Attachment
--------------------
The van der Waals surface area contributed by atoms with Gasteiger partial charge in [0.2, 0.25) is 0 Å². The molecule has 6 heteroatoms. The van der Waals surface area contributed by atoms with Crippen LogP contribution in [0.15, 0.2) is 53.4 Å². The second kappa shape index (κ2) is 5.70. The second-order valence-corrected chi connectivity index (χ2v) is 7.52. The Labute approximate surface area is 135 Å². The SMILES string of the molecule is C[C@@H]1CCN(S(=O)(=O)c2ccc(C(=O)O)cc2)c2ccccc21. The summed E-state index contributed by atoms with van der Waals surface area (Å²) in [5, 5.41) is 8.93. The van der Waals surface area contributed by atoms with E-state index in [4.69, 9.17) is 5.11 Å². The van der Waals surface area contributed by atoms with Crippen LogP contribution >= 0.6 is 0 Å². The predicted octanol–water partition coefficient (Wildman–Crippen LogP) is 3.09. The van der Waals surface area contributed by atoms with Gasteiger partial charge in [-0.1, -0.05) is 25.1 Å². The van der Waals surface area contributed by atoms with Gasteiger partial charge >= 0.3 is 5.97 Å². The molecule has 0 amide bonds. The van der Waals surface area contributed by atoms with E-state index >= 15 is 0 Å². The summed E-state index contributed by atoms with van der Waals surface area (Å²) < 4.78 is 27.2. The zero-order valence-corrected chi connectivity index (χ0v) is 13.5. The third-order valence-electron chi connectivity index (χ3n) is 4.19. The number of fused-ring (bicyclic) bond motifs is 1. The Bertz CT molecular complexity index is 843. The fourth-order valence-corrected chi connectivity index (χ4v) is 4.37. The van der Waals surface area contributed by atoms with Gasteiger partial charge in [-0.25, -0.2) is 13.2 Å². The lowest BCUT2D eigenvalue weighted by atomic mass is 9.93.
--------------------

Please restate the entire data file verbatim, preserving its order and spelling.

The van der Waals surface area contributed by atoms with Gasteiger partial charge in [0.2, 0.25) is 0 Å². The molecule has 6 heteroatoms. The van der Waals surface area contributed by atoms with Crippen LogP contribution in [0.15, 0.2) is 53.4 Å². The second kappa shape index (κ2) is 5.70. The second-order valence-corrected chi connectivity index (χ2v) is 7.52. The Labute approximate surface area is 135 Å². The SMILES string of the molecule is C[C@@H]1CCN(S(=O)(=O)c2ccc(C(=O)O)cc2)c2ccccc21. The summed E-state index contributed by atoms with van der Waals surface area (Å²) in [5, 5.41) is 8.93. The van der Waals surface area contributed by atoms with E-state index in [4.69, 9.17) is 5.11 Å². The van der Waals surface area contributed by atoms with Crippen LogP contribution >= 0.6 is 0 Å². The predicted octanol–water partition coefficient (Wildman–Crippen LogP) is 3.09. The van der Waals surface area contributed by atoms with Gasteiger partial charge in [-0.1, -0.05) is 25.1 Å². The van der Waals surface area contributed by atoms with Gasteiger partial charge >= 0.3 is 5.97 Å². The molecule has 0 amide bonds. The van der Waals surface area contributed by atoms with E-state index >= 15 is 0 Å². The summed E-state index contributed by atoms with van der Waals surface area (Å²) < 4.78 is 27.2. The zero-order valence-corrected chi connectivity index (χ0v) is 13.5. The third-order valence-electron chi connectivity index (χ3n) is 4.19. The number of fused-ring (bicyclic) bond motifs is 1. The Bertz CT molecular complexity index is 843. The fourth-order valence-corrected chi connectivity index (χ4v) is 4.37. The van der Waals surface area contributed by atoms with Gasteiger partial charge in [-0.25, -0.2) is 13.2 Å². The lowest BCUT2D eigenvalue weighted by atomic mass is 9.93.